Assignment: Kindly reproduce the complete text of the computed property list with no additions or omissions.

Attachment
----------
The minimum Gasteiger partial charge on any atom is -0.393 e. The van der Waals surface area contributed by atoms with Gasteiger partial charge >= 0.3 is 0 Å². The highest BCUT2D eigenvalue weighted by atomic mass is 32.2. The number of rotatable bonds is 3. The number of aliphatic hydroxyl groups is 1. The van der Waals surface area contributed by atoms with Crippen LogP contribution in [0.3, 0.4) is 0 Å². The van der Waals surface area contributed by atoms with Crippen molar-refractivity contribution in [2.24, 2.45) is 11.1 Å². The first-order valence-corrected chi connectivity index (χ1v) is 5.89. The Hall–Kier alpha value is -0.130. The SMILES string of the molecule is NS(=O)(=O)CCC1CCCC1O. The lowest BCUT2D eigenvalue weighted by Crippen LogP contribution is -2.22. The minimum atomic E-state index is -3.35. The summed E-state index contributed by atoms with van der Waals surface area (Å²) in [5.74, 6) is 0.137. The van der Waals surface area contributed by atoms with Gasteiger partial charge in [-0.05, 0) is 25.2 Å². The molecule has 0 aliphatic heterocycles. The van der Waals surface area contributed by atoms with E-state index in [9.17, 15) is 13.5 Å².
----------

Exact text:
The minimum Gasteiger partial charge on any atom is -0.393 e. The van der Waals surface area contributed by atoms with Gasteiger partial charge >= 0.3 is 0 Å². The highest BCUT2D eigenvalue weighted by atomic mass is 32.2. The number of rotatable bonds is 3. The number of aliphatic hydroxyl groups is 1. The van der Waals surface area contributed by atoms with Crippen LogP contribution in [0.3, 0.4) is 0 Å². The van der Waals surface area contributed by atoms with Crippen molar-refractivity contribution in [2.24, 2.45) is 11.1 Å². The first-order valence-corrected chi connectivity index (χ1v) is 5.89. The Hall–Kier alpha value is -0.130. The SMILES string of the molecule is NS(=O)(=O)CCC1CCCC1O. The lowest BCUT2D eigenvalue weighted by Crippen LogP contribution is -2.22. The minimum atomic E-state index is -3.35. The summed E-state index contributed by atoms with van der Waals surface area (Å²) in [5.74, 6) is 0.137. The van der Waals surface area contributed by atoms with Gasteiger partial charge in [-0.05, 0) is 25.2 Å². The molecule has 0 aliphatic heterocycles. The van der Waals surface area contributed by atoms with E-state index in [9.17, 15) is 13.5 Å².